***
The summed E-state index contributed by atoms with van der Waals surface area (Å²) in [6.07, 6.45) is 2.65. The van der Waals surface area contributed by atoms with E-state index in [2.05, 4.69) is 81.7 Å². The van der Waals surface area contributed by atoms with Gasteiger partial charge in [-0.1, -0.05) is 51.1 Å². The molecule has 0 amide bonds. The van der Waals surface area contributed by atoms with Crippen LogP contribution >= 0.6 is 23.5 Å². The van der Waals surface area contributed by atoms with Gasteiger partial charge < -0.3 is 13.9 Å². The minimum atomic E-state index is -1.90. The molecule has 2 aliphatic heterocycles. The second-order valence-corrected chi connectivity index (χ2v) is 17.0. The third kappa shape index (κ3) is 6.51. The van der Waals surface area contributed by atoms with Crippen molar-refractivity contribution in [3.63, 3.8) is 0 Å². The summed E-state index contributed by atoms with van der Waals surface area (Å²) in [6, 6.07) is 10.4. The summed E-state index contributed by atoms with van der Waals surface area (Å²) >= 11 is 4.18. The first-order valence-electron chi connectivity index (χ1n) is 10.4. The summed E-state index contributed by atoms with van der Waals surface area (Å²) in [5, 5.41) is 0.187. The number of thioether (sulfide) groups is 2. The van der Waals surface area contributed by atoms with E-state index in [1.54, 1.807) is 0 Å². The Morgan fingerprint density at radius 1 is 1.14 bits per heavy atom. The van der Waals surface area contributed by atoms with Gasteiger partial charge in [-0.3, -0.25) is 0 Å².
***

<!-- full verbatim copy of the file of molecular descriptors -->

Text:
The summed E-state index contributed by atoms with van der Waals surface area (Å²) in [6.07, 6.45) is 2.65. The van der Waals surface area contributed by atoms with E-state index in [2.05, 4.69) is 81.7 Å². The van der Waals surface area contributed by atoms with Gasteiger partial charge in [-0.1, -0.05) is 51.1 Å². The molecule has 0 amide bonds. The van der Waals surface area contributed by atoms with Crippen LogP contribution >= 0.6 is 23.5 Å². The van der Waals surface area contributed by atoms with Gasteiger partial charge < -0.3 is 13.9 Å². The minimum atomic E-state index is -1.90. The molecule has 2 aliphatic heterocycles. The second-order valence-corrected chi connectivity index (χ2v) is 17.0. The third kappa shape index (κ3) is 6.51. The van der Waals surface area contributed by atoms with Crippen molar-refractivity contribution in [3.63, 3.8) is 0 Å². The summed E-state index contributed by atoms with van der Waals surface area (Å²) in [6, 6.07) is 10.4. The summed E-state index contributed by atoms with van der Waals surface area (Å²) >= 11 is 4.18. The first-order valence-electron chi connectivity index (χ1n) is 10.4. The summed E-state index contributed by atoms with van der Waals surface area (Å²) in [5, 5.41) is 0.187. The number of thioether (sulfide) groups is 2. The van der Waals surface area contributed by atoms with E-state index in [1.54, 1.807) is 0 Å². The Morgan fingerprint density at radius 1 is 1.14 bits per heavy atom. The van der Waals surface area contributed by atoms with Gasteiger partial charge in [-0.3, -0.25) is 0 Å².